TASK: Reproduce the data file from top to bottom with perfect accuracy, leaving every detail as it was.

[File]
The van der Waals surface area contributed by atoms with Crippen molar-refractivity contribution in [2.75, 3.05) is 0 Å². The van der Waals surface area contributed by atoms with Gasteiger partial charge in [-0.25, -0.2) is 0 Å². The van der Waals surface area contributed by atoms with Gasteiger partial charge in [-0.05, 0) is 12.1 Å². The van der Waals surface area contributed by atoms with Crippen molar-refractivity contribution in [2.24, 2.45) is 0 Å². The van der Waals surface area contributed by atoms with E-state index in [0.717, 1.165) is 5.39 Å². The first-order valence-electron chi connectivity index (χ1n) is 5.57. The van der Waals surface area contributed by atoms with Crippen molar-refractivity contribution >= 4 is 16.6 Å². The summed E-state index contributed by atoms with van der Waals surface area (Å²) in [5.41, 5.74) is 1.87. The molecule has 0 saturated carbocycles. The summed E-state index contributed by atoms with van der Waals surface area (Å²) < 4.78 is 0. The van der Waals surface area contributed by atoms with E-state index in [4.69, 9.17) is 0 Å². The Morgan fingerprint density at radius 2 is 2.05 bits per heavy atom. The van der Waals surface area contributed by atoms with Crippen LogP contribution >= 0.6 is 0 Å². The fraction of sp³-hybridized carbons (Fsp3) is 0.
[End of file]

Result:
The van der Waals surface area contributed by atoms with Crippen molar-refractivity contribution in [2.75, 3.05) is 0 Å². The van der Waals surface area contributed by atoms with Gasteiger partial charge in [-0.25, -0.2) is 0 Å². The van der Waals surface area contributed by atoms with Gasteiger partial charge in [-0.05, 0) is 12.1 Å². The van der Waals surface area contributed by atoms with Crippen molar-refractivity contribution in [2.24, 2.45) is 0 Å². The van der Waals surface area contributed by atoms with E-state index in [0.717, 1.165) is 5.39 Å². The first-order valence-electron chi connectivity index (χ1n) is 5.57. The van der Waals surface area contributed by atoms with Crippen molar-refractivity contribution >= 4 is 16.6 Å². The summed E-state index contributed by atoms with van der Waals surface area (Å²) in [5.41, 5.74) is 1.87. The molecule has 0 saturated carbocycles. The summed E-state index contributed by atoms with van der Waals surface area (Å²) < 4.78 is 0. The van der Waals surface area contributed by atoms with E-state index in [4.69, 9.17) is 0 Å². The Morgan fingerprint density at radius 2 is 2.05 bits per heavy atom. The van der Waals surface area contributed by atoms with Crippen LogP contribution >= 0.6 is 0 Å². The fraction of sp³-hybridized carbons (Fsp3) is 0.